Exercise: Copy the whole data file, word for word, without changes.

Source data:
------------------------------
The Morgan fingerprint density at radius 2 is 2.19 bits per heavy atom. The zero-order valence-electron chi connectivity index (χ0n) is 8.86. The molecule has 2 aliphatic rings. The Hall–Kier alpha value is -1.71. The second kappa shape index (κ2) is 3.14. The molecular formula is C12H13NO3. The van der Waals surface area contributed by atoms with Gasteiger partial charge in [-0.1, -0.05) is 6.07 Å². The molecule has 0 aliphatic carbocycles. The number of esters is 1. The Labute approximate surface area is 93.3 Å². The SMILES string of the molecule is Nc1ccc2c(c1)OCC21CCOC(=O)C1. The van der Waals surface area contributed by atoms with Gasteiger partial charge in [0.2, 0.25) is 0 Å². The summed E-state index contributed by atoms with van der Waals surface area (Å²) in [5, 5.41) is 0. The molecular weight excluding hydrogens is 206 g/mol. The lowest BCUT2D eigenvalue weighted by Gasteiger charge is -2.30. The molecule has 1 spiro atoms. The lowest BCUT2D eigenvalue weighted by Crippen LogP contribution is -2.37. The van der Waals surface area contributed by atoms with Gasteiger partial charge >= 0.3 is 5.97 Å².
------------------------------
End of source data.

The Morgan fingerprint density at radius 2 is 2.19 bits per heavy atom. The zero-order valence-electron chi connectivity index (χ0n) is 8.86. The molecule has 2 aliphatic rings. The Hall–Kier alpha value is -1.71. The second kappa shape index (κ2) is 3.14. The molecular formula is C12H13NO3. The van der Waals surface area contributed by atoms with Gasteiger partial charge in [-0.1, -0.05) is 6.07 Å². The molecule has 0 aliphatic carbocycles. The number of esters is 1. The Labute approximate surface area is 93.3 Å². The SMILES string of the molecule is Nc1ccc2c(c1)OCC21CCOC(=O)C1. The van der Waals surface area contributed by atoms with Gasteiger partial charge in [0.2, 0.25) is 0 Å². The summed E-state index contributed by atoms with van der Waals surface area (Å²) in [5, 5.41) is 0. The molecular weight excluding hydrogens is 206 g/mol. The lowest BCUT2D eigenvalue weighted by Gasteiger charge is -2.30. The molecule has 1 spiro atoms. The lowest BCUT2D eigenvalue weighted by Crippen LogP contribution is -2.37. The van der Waals surface area contributed by atoms with Gasteiger partial charge >= 0.3 is 5.97 Å².